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How To Make a Family Budget

How to Make a Family Budget

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Creating a budget isn’t always straightforward when it comes to doing it for your entire household, and does require some careful planning and consideration. Here’s how to make a family budget, whether you’re a single-income, or a dual-income family. So grab some paper, a pen, and get ready to make some budgeting lists. 

(Bear in mind that it’s sensible to create/monitor your family budget once a month if you can. This will help you to plug any gaps and manage your money more easily.)

Analyse Your Spending

It’s a big job, but in order to budget correctly, it needs to be done. Firstly, take a look at your bank statements for the past three months, and list each and every debit transaction in a category (food, fuel, entertainment, etc). You’ll be able to see how much you’ve been spending on groceries, eating out, internet shopping at a glance. Take those figures and divide by three to get an average. 

Fixed Income

This is the total amount of money you have coming in each month which won’t regularly change. You need to list each and every source of frequent, fixed income. This can include salaries, child benefit, tax credits etc. 

Additional or Variable Income

If you work shifts, do overtime, or have a side hustle, your additional income is going to be variable, which is why it’s important to make time to budget that money at the beginning of each month. Only include money that is guaranteed; that is, income that you know will land in your account that month. (You will also need to log this for tax purposes, as additional income must be declared.) Otherwise, make a note to carry it forward to the following month if you’re confident you’ll receive it at a later date. 

Fixed Expenses

These are the living expenses that you know won’t change each month.

The majority of your fixed expenses should cover your essential living costs of housing (shelter, warmth etc) and what you need for it to function, but of course it will include other costs such as motor insurance, or life insurance.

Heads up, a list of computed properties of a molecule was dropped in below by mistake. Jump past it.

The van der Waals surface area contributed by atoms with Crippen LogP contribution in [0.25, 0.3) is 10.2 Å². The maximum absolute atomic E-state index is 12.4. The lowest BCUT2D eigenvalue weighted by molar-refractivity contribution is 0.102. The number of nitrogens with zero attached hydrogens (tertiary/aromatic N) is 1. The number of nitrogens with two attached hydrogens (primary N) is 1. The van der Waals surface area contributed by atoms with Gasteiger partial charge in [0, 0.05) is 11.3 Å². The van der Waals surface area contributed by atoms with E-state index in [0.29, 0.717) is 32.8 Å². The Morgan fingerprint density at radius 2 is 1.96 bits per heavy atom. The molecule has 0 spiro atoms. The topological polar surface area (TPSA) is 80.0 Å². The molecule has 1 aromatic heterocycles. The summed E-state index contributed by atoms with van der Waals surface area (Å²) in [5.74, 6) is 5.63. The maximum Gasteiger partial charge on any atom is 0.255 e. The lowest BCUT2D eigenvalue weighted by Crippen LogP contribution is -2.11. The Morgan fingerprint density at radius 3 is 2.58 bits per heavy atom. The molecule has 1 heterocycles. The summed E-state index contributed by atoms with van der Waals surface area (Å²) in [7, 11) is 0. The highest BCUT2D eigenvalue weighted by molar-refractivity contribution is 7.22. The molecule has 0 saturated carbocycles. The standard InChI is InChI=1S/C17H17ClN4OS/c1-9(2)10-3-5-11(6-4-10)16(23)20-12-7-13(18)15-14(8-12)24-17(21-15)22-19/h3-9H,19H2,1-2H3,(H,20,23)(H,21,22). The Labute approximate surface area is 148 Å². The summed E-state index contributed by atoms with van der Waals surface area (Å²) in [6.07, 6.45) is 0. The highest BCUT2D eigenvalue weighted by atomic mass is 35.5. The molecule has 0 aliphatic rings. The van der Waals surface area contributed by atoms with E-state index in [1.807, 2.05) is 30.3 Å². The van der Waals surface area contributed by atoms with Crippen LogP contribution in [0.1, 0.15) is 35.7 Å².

If you’re looking to save money, you should cut back on any unnecessary expenses such as satellite TV or unnecessary subscriptions. Remember to shop around when your annual expenses are due for renewal, such as energy service contracts or car insurance.

Examples of fixed expenses will be your mortgage/rent, council tax, gas/electricity, water, internet, line rental, mobile phone bill, car insurance and tax. Wherever possible, have your loan and credit card repayments as fixed amounts (and as much as you can afford to get your debts paid off quicker). 

Variable Expenses

This is where you need to split your spending into Essentials, and non-Essentials. 

Essentials will include basic living costs such as food, fuel/fares, clothes, shoes etc. (If you can’t afford to eat or get to work, you need to cut back on your expenses!) 

Remember to include things like car maintenance costs (MOT, servicing, etc). Work out your average yearly spend, divide by 12 and use this as a monthly figure to add to your budget. 

Take a look at this article for 13 things we overspend on and forget to budget for. Also, check out this post from Money Savvy Aimee, who shares 7 things she stopped spending money on in order to cut back.

Non-essentials will include things like entertainment (think family time, meals out, takeaways etc), swimming lessons/riding lessons/dance lessons/other, items for the house/garden, etc). 

To manage your variable expenses, subtract your total fixed expenses from your total income figure, which will give you the figure you need to split between your essential and non-essential costs. 

Decide how much you want to budget for essentials and non-essentials, and make an effort to stick to it. For example, the ONS revealed that the average household spent £61.90 per week on food and non-alcoholic drinks between April 2018 and March 2019. This will vary depending on your household, preferences and diet. You should have an idea of how much you are spending on food from analysing the transactions from the past three months.

Decide whether you can reduce your spending on any areas. It’s very easy to blow your money without realising when you don’t have a budget. 

Family Expenses

These will come under your variable expenses. Depending on the category, you’ll need to decide whether they fall into essential, or non-essential expenses and add these in accordingly. Again, look to see if there are any areas you can cut back, such as days out. They don’t have to cost the earth, and many are free

Each family will vary, with some categories being a common thread. Here are some ideas to get you started: 

  • School uniform, shoes and accessories (Essential)
  • Kids parties and birthday presents
  • Other families/friends birthdays
  • After school activities
  • Family fun money

Track Your Spending

Once you have your budget set out, it’s a good idea to track your spending on a daily basis. You’ll be able to see patterns where you might be overspending, and will be in a position to do something about it. Monitor your money, manage your spending, and you’re on your way to winning with your family budget.  

 

If you’re really struggling financially, please contact a charitable organisation such as stepchange.org, or nationaldebtline.org for free, impartial advice. 

How to make a family budget

About Author

Miss Penny Money is a personal finance blogger on a debt-free journey to financial independence, whilst juggling a writing career and bringing up a young family on a modest budget.

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